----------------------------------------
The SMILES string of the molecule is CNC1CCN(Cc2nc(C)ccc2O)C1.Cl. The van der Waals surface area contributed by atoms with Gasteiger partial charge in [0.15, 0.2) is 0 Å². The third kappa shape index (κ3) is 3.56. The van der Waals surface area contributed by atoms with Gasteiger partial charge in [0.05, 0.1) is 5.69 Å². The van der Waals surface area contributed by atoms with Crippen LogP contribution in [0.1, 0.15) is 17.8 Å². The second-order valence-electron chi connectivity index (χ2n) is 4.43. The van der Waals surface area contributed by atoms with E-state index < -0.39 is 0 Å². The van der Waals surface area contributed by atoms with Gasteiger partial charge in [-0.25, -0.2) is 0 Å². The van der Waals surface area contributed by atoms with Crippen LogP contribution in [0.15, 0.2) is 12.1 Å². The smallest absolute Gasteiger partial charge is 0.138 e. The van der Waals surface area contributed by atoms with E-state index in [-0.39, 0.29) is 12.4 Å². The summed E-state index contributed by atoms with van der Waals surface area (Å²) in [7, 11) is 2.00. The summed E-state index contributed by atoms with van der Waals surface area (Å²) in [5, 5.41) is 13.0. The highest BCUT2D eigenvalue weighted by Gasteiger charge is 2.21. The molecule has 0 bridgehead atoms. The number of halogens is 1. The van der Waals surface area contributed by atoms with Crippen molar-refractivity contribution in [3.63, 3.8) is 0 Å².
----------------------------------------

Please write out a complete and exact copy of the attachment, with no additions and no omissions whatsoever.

The SMILES string of the molecule is CNC1CCN(Cc2nc(C)ccc2O)C1.Cl. The van der Waals surface area contributed by atoms with Gasteiger partial charge in [0.15, 0.2) is 0 Å². The third kappa shape index (κ3) is 3.56. The van der Waals surface area contributed by atoms with Gasteiger partial charge in [0.05, 0.1) is 5.69 Å². The van der Waals surface area contributed by atoms with Crippen LogP contribution in [0.1, 0.15) is 17.8 Å². The second-order valence-electron chi connectivity index (χ2n) is 4.43. The van der Waals surface area contributed by atoms with E-state index < -0.39 is 0 Å². The van der Waals surface area contributed by atoms with Gasteiger partial charge in [-0.25, -0.2) is 0 Å². The van der Waals surface area contributed by atoms with Crippen LogP contribution in [0.15, 0.2) is 12.1 Å². The smallest absolute Gasteiger partial charge is 0.138 e. The van der Waals surface area contributed by atoms with E-state index in [-0.39, 0.29) is 12.4 Å². The summed E-state index contributed by atoms with van der Waals surface area (Å²) in [7, 11) is 2.00. The summed E-state index contributed by atoms with van der Waals surface area (Å²) in [5, 5.41) is 13.0. The highest BCUT2D eigenvalue weighted by Gasteiger charge is 2.21. The molecule has 0 bridgehead atoms. The number of halogens is 1. The van der Waals surface area contributed by atoms with Crippen molar-refractivity contribution in [3.63, 3.8) is 0 Å².